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Why Do Wage Profiles Slope Upward? Tests of the General Human Capital Model

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  • Neumark, David
  • Taubman, Paul

Abstract

This article tests the implications of the general human capital that (1) at the individual level, there is a negative relationship between the initial wage level and wage growth of inexperienced workers and (2) at the market level, the ratio of the present values of wage profiles of investors and otherwise identical noninvestors equals one. The authors find a negative relationship between initial wage levels and wage growth, even after correcting for negative biases in existing estimates of this relationship. They also find that the ratio of the present values of rising wage profiles to flat wage profiles is generally close to one. Copyright 1995 by University of Chicago Press.

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  • Neumark, David & Taubman, Paul, 1995. "Why Do Wage Profiles Slope Upward? Tests of the General Human Capital Model," Journal of Labor Economics, University of Chicago Press, vol. 13(4), pages 736-761, October.
  • Handle: RePEc:ucp:jlabec:v:13:y:1995:i:4:p:736-61
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    1. Willis, Robert J., 1987. "Wage determinants: A survey and reinterpretation of human capital earnings functions," Handbook of Labor Economics,in: O. Ashenfelter & R. Layard (ed.), Handbook of Labor Economics, edition 1, volume 1, chapter 10, pages 525-602 Elsevier.
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    Cited by:

    1. Zwick, Thomas, 2009. "Why Pay Seniority Wages?," ZEW Discussion Papers 09-005, ZEW - Zentrum für Europäische Wirtschaftsforschung / Center for European Economic Research.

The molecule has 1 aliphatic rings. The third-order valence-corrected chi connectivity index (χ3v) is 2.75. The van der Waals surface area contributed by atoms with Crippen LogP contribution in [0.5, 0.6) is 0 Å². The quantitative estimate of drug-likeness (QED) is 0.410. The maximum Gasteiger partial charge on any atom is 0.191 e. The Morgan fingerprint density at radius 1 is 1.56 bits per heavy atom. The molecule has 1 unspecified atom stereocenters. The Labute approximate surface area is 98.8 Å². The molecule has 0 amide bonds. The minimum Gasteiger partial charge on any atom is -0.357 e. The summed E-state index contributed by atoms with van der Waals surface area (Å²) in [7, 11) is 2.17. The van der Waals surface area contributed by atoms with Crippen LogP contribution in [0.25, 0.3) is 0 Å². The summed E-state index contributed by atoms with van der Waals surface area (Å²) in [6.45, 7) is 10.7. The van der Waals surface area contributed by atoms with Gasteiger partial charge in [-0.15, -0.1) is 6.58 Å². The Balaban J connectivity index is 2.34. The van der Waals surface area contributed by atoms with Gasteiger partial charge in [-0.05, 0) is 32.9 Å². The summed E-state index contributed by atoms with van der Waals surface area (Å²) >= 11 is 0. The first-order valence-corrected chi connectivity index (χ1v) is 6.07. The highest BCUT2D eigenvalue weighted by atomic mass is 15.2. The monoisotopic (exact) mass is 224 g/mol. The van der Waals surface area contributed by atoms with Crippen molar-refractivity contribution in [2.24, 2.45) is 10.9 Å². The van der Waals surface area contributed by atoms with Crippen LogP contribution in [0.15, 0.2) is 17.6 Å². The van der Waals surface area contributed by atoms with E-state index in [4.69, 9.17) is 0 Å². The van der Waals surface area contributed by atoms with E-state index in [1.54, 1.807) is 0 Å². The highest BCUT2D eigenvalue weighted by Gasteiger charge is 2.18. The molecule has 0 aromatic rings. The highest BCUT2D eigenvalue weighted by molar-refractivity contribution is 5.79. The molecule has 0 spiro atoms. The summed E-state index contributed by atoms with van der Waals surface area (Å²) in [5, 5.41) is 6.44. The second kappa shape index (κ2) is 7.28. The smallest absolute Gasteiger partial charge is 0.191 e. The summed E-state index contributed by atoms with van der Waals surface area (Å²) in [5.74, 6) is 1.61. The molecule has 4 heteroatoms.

2. Mateusz Walewski, 2007. "Analysis of cross-country differences in the shape of the age-wage relationship with an attempt to tackle age-productivity differences within the EU," CASE Network Studies and Analyses 0351, CASE-Center for Social and Economic Research.
    3. Reamonn Lydon & Ian Walker, 2005. "Welfare to work, wages and wage growth," Fiscal Studies, Institute for Fiscal Studies, vol. 26(3), pages 335-370, September.
    4. George J. Borjas, 2000. "The Economic Progress of Immigrants," NBER Chapters,in: Issues in the Economics of Immigration, pages 15-50 National Bureau of Economic Research, Inc.
    5. Li, Gan & Jaeun, Shin & Qi, Li, 2010. "Initial Wage, Human Capital and Post Wage Differentials," Hitotsubashi Journal of Economics, Hitotsubashi University, vol. 51(2), pages 23-42, December.
    6. David Neumark, 2003. "Age Discrimination Legislation in the United States," Contemporary Economic Policy, Western Economic Association International, vol. 21(3), pages 297-317, July.
    7. Mengistae, Taye, 1999. "The relative effects of skill formation and job matching on wage growth in Ethiopia," Policy Research Working Paper Series 2104, The World Bank.
    8. Zwick, Thomas, 2011. "Seniority wages and establishment characteristics," Labour Economics, Elsevier, vol. 18(6), pages 853-861.
    9. Einarsson, Tor & Marquis, Milton H., 1999. "Formal Training, On-the-Job Training and the Allocation of Time," Journal of Macroeconomics, Elsevier, vol. 21(3), pages 423-442, July.
    10. Rosemary Walker & Liviu Florea, 2014. "Easy-Come-Easy-Go: Moral Hazard in the Context of Return to Education," Journal of Business Ethics, Springer, vol. 120(2), pages 201-217, March.

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